Is this sequence bounded ? (An open problem between my schoolmates !)

Let $f$ be a smooth function (say $\mathcal{C}^{\infty}$) in its two real variables ($t$ and $T$). I consider the following sequence defined by $$A_n:=\lim_{T \to \infty} \int_{0}^{1} e^{-n t} f(t,T)dt \quad \quad (n\geq 1)$$ where we suppose that this limit exists and is finite for all integer $n$. I would like to conclude that the sequence $(A_n)$ is bounded. Is that true ?

This is not an obvious problem : assuming certain conditions on $f$ then the exercise becomes classic. However, very little can be said about $(A_n)$ in the general case. In fact I deeply think that the answer is no and that we can find a $f$ such that $A_n$ tends to infinity.

If one takes $f(t,T)=2\sin(tT)/\pi t$, then $(A_n)$ is the constant sequence equal to $1$. This shows that $f$ does not necessarily tend to $0$.

Thanks for your help !

• I'm sorry, it isn't trivial to me that the sequence $(|A_n|)$ is decreasing. Can you develop your claim ? (Thanks !) Jan 4, 2015 at 15:43
• I think @TobiasHurth is assuming $f(t,T)\geq 0$ for all $t,T$. Another scenario when $\{A_n\}_{n=1}^{\infty}$ is obviously bounded is when $\int_0^1 |f(t,T)|dt \leq C$ for all $T$, for some finite constant $C$. Jan 5, 2015 at 23:06
• To see that $|A_1|$ can be less than $|A_n|$ for some $n$, define $f(t,T)=c-t$ for a constant $c$ such that $\int_0^1 e^{-t}(c-t)=0$. Then $A_1=0$, but there are $n>1$ such that $|A_n| \neq 0$. Jan 5, 2015 at 23:24
• @Stabilo is this integral a Lebesgue or improper Riemann integral?
– user159356
Jan 5, 2015 at 23:36
• I think that the statement is false in general but one has to find a counter example : If we build a $g(t,T)$ ($\mathcal{C}^{\infty}$) such that $g(0,T)=g(1,T)=0$ and $g(t,T)$ tends to Dirac in the sense of distributions (when $T$ grows up), then by taking $f(t,T)$ an antiderivitive of $g$ (in $t$) it seems that one conclude that the sequence $(A_n)$ tends to infinity. Jan 8, 2015 at 13:14

2 Answers

The sequence $\{A_n\}$ need not to be bounded. To see this, one could for example as $f(t,T)$ choose something that approximates a derivative of a delta distribution as $T\to+\infty$. I wish to give credits to my colleague Tomas Persson who came up with that idea.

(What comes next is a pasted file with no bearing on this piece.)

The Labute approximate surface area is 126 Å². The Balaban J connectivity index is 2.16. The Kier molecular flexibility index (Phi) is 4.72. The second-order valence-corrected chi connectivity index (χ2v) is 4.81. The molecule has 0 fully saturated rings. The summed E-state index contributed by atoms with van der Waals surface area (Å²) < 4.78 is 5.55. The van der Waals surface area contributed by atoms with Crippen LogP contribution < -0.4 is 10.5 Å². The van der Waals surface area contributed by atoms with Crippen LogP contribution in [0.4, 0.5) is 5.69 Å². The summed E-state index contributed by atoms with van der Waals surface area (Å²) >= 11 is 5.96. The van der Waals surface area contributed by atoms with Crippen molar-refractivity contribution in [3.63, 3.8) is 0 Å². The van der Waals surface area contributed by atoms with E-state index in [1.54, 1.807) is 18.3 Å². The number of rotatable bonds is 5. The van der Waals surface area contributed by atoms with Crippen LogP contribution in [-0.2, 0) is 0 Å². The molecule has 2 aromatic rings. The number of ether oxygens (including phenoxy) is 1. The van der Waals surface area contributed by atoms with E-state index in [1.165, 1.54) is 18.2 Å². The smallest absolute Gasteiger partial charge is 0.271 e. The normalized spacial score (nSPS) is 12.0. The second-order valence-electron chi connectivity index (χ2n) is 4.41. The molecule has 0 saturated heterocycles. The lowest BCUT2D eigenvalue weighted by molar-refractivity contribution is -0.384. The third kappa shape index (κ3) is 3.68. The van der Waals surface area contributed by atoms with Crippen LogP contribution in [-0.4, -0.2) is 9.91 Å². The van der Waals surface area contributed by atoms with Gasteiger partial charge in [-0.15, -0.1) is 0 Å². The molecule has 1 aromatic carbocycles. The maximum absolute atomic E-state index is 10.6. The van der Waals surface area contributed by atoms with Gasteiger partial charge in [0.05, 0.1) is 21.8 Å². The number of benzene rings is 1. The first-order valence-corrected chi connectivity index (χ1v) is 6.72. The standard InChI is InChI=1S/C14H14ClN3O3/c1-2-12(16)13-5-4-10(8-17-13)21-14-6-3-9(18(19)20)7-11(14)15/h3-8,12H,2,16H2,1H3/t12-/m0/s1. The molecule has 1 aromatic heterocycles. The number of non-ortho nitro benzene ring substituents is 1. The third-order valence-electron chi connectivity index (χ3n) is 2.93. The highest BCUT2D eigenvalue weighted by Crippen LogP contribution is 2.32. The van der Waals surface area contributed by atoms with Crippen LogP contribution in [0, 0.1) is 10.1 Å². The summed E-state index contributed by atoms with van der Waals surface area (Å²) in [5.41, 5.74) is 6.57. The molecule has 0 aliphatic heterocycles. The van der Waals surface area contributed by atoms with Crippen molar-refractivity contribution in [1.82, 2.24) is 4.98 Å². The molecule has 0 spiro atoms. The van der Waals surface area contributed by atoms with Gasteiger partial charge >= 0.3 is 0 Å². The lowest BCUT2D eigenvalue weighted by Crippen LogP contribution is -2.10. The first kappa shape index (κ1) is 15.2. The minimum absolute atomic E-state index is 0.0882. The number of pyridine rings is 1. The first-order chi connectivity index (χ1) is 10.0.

I will give such an approximating example. My example is non-smooth, but that is just to make the calculations more transparent.

Let $$g(t,T)= \begin{cases} \frac{T}{2} & |t|\leq\frac{1}{T}\\ 0 & |t|>\frac{1}{T}. \end{cases}$$ This is an approximation of the delta distribution as $T\to+\infty$. We then let $f$ be the following difference quotient: $$f(t,T)=\frac{g(t-1/T,T)-g(t-2/T,T)}{1/T}$$ It is then a simple matter to calculate the integral $$\int_0^1 e^{-nt}f(t,T)\,dt=\frac{T^2}{2n}\Bigl(1+e^{-3n/T}-e^{-2n/T}-e^{-n/T}\Bigr)$$ Hence, $$A_n=\lim_{T\to+\infty}\int_0^1 e^{-nt}f(t,T)\,dt = n,$$ which of course is unbounded.

Update Let me, for completeness, add a smooth function $f$ that also gives $A_n=n$: $$f(t,T)=(T^2-T^3t)e^{-Tt}.$$ The argument is the same, it approximates a derivative of the delta distribution.

• Isn't it the same idea as proposed by @Stabilo in his comment to the OP? Jan 13, 2015 at 19:01
• Almost, it seems to be the opposite. If I read that comment correctly $f'$ is delta there. Here $f$ is the derivative of delta. Jan 13, 2015 at 19:09
• Thanks for your answer ! And yes I made a mistake in my previous comment : I meant the contrary... But I was not able to find such an example. Otherwise this result is really counter-intuitive ! Jan 14, 2015 at 8:06

$0 \lt \mathrm e^{-nt} \le 1 \quad \forall x \in [0,1] \\ \implies A_n \lt \lim_{T \to \infty} \int_0^1 f(t,T) \,\mathrm d t$

so it's bounded above if the limit exists.

A similar result gives a lower bound if the limit is negative.

• It seems that you assumed the positivity of $f$ which does not answer the question in generality. Can you develop your answer ? Jan 12, 2015 at 21:05